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This chapter is from the book

ATA Standards

Today, the ATA interface is controlled by an independent group of representatives from major PC, drive, and component manufacturers. This group is called Technical Committee T13 (www.t13.org) and is responsible for all standards relating to the Parallel and Serial ATA storage interfaces. T13 is a part of the International Committee on Information Technology Standards (INCITS), which operates under rules approved by the American National Standards Institute (ANSI), a governing body that sets rules that control nonproprietary standards in the computer industry as well as many other industries. A second group called the Serial ATA International Organization (www.serialata.org) was formed to initially create the SATA standards, which are then passed on to the T13 Committee for refinement and official publication under ANSI. The ATA-7 and ATA-8 standards incorporate both parallel and serial interfaces.

The rules these committees operate under are designed to ensure that voluntary industry standards are developed by the consensus of people and organizations in the affected industry. INCITS specifically develops information processing system standards, whereas ANSI approves the process under which these standards are developed and then publishes them. Because T13 is essentially a public organization, all the working drafts, discussions, and meetings of T13 are open for all to see.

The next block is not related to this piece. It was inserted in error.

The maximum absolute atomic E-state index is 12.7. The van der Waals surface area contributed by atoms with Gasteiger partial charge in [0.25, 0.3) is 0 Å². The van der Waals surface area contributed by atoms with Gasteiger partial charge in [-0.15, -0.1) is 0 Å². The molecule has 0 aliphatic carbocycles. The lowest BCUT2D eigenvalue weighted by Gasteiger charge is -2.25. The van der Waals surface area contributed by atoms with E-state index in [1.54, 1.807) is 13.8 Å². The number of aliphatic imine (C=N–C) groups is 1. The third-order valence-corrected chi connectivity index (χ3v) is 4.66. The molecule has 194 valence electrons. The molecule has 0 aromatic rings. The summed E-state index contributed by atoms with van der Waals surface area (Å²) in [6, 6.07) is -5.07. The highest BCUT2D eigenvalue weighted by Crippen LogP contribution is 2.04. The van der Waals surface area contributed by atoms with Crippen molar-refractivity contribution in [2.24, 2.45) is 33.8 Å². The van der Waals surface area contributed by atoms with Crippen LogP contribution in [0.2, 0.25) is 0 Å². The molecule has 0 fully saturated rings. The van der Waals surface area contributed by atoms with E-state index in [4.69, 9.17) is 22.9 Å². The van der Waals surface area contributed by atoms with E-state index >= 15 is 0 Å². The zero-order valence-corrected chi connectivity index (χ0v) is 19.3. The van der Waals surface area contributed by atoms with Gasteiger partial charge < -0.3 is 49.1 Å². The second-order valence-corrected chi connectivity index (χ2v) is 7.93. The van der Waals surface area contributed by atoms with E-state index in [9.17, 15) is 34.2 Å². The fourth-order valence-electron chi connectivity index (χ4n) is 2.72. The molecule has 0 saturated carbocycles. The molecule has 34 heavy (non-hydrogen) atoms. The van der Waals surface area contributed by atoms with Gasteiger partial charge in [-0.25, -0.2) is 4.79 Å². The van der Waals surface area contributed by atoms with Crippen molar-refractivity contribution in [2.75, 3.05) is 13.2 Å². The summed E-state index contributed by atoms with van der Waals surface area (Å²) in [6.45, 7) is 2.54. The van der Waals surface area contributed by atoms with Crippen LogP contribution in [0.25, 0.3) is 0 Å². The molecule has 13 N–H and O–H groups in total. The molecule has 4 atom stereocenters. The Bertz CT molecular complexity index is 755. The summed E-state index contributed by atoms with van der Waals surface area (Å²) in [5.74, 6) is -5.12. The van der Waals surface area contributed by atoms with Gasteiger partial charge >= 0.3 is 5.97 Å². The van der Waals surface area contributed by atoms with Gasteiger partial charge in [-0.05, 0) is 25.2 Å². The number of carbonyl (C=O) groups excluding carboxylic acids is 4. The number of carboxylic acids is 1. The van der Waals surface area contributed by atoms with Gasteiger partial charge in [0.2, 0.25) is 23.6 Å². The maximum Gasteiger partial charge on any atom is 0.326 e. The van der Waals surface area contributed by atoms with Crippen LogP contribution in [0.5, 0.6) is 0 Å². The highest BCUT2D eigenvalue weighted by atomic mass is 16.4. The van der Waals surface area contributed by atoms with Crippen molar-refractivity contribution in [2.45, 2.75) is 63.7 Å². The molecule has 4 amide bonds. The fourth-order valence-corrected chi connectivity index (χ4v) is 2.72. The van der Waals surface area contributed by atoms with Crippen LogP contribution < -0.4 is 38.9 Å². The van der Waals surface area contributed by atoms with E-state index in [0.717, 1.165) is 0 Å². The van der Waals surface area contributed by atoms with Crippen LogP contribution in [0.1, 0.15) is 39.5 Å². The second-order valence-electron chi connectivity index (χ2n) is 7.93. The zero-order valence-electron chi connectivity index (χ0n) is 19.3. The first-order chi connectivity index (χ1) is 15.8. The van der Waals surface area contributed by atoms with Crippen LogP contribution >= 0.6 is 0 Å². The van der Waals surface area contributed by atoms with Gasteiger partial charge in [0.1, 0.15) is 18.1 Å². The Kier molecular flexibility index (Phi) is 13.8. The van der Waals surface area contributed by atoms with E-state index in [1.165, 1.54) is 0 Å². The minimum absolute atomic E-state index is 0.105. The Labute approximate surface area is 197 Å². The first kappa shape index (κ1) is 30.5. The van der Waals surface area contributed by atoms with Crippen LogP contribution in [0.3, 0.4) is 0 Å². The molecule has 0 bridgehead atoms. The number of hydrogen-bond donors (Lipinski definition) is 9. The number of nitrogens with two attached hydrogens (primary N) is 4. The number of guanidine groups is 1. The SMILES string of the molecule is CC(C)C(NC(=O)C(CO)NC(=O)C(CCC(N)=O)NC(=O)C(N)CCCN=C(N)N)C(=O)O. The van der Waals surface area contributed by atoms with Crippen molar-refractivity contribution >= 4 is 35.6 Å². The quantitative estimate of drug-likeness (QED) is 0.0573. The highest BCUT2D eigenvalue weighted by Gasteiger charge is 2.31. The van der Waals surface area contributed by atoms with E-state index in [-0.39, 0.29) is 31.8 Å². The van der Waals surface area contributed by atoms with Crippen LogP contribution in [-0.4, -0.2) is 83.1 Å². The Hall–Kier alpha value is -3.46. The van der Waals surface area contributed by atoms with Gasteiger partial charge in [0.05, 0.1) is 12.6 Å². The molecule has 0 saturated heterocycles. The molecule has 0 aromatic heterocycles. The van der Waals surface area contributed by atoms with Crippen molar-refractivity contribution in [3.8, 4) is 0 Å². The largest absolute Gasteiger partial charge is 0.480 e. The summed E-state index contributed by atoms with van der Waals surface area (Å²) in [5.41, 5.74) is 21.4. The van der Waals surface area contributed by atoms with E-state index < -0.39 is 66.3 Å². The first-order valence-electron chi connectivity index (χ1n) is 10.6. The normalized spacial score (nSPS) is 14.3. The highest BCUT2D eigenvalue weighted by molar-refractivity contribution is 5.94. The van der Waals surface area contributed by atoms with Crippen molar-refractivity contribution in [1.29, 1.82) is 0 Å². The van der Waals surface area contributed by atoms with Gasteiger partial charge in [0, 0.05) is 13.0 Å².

Copies of any of the published standards can be purchased from ANSI (www.ansi.org) or the IHS Standards Store (formerly Global Engineering Documents, http://global.ihs.com). Draft versions of the standards can be downloaded from the T13 Committee or Serial ATA International Organization (SATA-IO) website.

Each newer version of ATA is backward compatible with the previous versions. In other words, older ATA-1 and ATA-2 devices work fine on ATA-7 and ATA-8 interfaces. ATA-7 and ATA-8 include both PATA and SATA. Newer versions of ATA are normally built on older versions, and with few exceptions can be thought of as extensions of the previous versions. This means that ATA-8, for example, is generally considered equal to ATA-7 with the addition of some features.

Table 7.2 breaks down the various ATA standards. The following sections describe recent ATA versions in more detail.

Table 7.2. ATA Standards





PIO Modes

DMA Modes

UDMA Modes

Parallel Speed (MBps)

Serial Speed (MBps)









Drives support up to 136.9GB; BIOS issues not addressed.








Faster PIO modes; CHS/LBA BIOS translation defined up to 8.4GB; PC-Card.








S.M.A.R.T.; improved signal integrity; LBA support mandatory; eliminated single-word DMA modes.









Ultra-DMA modes; ATAPI Packet Interface; BIOS support up to 136.9GB.








Faster UDMA modes; 80-pin cable with auto-detection.